NEW YORK — They may have been ducks, but they certainly were effective.
Denver Broncos quarterback Peyton Manning, who admitted earlier this week that he was "proud" to throw wobbly passes, capped one of the greatest statistical seasons in the history of the NFL with two of the league's top honors from the Associated Press: Most Valuable Player and Offensive Player of the Year.
Manning received 49 votes from a national panel of 50 media members for the MVP award, beating out Patriots quarterback Tom Brady, who received one vote. The award was announced Saturday at the 3rd Annual National Football League Honors, held in Radio City Music Hall.
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Manning broke the NFL's single-season passing records this year with 5,477 yards and 55 touchdowns, previously held by Saints quarterback Drew Brees and Brady, respectively.
"This is a very special award," Manning said through a recorded video message. "I am extremely honored to have it presented by Joe Montana and Aaron Rodgers. I am humbled by this recognition and grateful to my family, Pat Bowlen, John Elway, John Fox and the entire Denver Bronco organization, and of course, my coaches and my teammates."
Manning's 2013 MVP award is his NFL-record fifth, which is also two more than any other player in the history of the game. Jim Brown, Johnny Unitas and Brett Favre each won three MVP awards during their careers.
He also becomes the first player to win MVP awards for two different teams, after his tenure with the Indianapolis Colts.
Manning can add to his trophy collection Sunday, when his Broncos face the Seattle Seahawks in Super Bowl XLVIII at MetLife Stadium.
Manning's father, Archie, and son, Marshall, were sent to accept the award.
Defensive Player of the Year
He was as consistent as any player in the NFL and helped lead the Carolina Panthers to the NFL's second-best total defense, which allowed an average of 301.2 yards per game.
Because of that, linebacker Luke Kuechly won the Defensive Player of the Year award after registering 156 tackles, four interceptions and two sacks.
Kuechly edged Seahawks defensive backs Richard Sherman and Earl Thomas and Colts defensive end Robert Mathis.
"It's a great group of guys," Kuechly said. "Really, anybody could've gotten it, so it's an honor to be up here now."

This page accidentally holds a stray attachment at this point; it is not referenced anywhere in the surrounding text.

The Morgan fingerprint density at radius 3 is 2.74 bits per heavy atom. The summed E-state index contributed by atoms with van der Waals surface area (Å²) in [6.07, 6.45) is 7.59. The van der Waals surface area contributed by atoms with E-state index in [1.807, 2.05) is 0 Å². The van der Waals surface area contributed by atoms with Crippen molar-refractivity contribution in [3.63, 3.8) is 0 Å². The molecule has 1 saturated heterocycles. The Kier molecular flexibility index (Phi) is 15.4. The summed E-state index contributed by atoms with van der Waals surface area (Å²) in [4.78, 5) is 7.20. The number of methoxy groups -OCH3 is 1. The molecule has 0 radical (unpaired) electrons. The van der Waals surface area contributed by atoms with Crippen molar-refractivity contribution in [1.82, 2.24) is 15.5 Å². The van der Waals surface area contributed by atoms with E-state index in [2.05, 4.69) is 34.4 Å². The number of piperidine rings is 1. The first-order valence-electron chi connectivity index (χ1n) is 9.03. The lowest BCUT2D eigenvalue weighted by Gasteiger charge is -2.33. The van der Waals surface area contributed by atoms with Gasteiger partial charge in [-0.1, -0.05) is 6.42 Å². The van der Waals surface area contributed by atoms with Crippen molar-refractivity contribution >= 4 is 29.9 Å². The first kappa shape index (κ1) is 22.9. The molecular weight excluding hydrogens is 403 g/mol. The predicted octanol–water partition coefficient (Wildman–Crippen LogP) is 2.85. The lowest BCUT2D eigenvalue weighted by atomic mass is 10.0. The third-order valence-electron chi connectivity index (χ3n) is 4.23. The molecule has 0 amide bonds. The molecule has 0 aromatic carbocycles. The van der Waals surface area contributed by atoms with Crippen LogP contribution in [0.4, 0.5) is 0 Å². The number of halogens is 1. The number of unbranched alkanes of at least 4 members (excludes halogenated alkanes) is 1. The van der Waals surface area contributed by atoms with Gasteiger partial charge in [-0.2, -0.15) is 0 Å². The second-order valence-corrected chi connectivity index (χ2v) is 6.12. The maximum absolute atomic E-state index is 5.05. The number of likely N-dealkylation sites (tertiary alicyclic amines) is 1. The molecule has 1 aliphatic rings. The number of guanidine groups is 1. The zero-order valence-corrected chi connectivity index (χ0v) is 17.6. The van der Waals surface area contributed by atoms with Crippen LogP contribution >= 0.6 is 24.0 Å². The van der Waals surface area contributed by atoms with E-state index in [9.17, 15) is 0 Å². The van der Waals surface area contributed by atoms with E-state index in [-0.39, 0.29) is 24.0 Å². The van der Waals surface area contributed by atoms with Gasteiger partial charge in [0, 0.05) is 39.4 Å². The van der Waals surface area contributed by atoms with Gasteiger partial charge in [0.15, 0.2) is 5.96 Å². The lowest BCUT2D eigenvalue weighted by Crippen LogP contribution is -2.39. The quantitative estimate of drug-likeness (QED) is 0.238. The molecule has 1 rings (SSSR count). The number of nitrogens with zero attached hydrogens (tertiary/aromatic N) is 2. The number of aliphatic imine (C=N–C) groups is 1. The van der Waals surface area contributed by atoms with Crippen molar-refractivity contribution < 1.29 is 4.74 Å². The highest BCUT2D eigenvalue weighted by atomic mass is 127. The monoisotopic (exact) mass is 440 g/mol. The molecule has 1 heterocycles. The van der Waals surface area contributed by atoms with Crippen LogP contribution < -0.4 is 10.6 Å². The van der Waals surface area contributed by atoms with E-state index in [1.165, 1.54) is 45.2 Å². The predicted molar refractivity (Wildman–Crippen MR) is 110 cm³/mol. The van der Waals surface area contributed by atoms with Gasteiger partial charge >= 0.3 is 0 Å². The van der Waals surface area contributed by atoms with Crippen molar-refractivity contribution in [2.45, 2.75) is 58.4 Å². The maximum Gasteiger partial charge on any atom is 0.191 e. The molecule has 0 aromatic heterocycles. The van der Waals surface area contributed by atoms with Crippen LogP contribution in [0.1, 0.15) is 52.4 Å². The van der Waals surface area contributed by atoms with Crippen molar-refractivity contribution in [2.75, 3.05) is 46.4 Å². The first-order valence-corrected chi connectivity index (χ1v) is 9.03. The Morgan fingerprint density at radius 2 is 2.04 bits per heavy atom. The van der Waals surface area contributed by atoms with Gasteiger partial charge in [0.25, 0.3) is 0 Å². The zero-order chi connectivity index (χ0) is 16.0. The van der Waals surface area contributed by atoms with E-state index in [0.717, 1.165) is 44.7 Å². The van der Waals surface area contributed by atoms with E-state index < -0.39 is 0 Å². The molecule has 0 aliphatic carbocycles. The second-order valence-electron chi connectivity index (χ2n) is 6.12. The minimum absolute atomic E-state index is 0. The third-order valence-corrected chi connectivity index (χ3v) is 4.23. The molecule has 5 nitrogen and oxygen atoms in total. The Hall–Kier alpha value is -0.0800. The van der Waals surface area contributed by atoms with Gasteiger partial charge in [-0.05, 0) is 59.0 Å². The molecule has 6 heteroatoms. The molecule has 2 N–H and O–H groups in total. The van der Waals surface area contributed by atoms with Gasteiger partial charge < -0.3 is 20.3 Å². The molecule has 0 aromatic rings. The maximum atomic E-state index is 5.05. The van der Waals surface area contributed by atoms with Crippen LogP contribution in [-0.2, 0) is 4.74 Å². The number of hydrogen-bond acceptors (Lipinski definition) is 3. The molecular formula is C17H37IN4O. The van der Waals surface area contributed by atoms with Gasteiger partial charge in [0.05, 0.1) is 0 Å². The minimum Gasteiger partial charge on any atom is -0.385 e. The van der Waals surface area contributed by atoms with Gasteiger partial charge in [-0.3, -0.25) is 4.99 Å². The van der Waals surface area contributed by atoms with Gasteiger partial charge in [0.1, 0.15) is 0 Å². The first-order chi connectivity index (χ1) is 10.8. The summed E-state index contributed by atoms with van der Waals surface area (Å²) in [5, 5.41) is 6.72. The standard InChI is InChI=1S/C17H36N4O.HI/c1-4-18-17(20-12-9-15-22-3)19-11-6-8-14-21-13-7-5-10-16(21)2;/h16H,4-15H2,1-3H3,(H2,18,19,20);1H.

Coach of the Year
When a coach develops a mythical persona like "Riverboat" Ron Rivera did for the Panthers, it's easier to give him the league's highest honor.
Rivera earned the Coach of the Year award, edging Andy Reid of the Chiefs, Bill Belichick of the Patriots, Chip Kelly of the Eagles and Pete Carroll of the Seahawks.
"This is most certainly a nice award," Rivera said. "There are a lot of deserving coaches in this league and to be singled out is certainly an honor. I'm fortunate that there's a group of men that worked for me that are coaches and did a tremendous job. … We've got a great group of players that are coachable and listen."
Rivera led the Panthers to a 12-4 regular-season record and the NFC South title. Carolina earned a first-round bye in the playoffs, but fell to the San Francisco 49ers 23-10 in the divisional round.
Offensive Rookie of the Year
Green Bay Packers running back Eddie Lacy's rookie season wasn't without difficulties, but according to the voting media, he was good enough to earn the Offensive Rookie of the Year award.
"I just want to say I'm extremely excited right now," Lacy said. "This is definitely one of the best moments of my life. I don't know what to say, I'm speechless."
Lacy beat out San Diego Chargers wide receiver and Cincinnati Bengals running back Giovanni Bernard.
Although he battled concussion issues and other injuries, Lacy rushed for 1,178 yards and 11 touchdowns on 284 carries.
Defensive Rookie of the Year
New York Jets defensive tackle Sheldon Richardson said at the end of the season that he was the NFL's top defensive rookie. The voting media agreed and tabbed Richardson as the Defensive Rookie of the Year, beating out Buffalo Bills linebacker Kiko Alonso and Arizona Cardinals cornerback Tyrann Mathieu.
Although Richardson believed he was the best rookie defender at the end of the season, the award caught him off guard.
"I was surprised," Richardson said. "Kiko and Tyrann most definitely had great, outstanding rookie years. It was a toss up to me, Kiko had a lot of tackles, Tyrann made a lot of plays down the field during the stretch, but unfortunately he got hurt, but most definitely, it was a tight race."
Richardson was a force in the middle of the defensive line, racking up 78 tackles, 3.5 sacks and one forced fumble last season.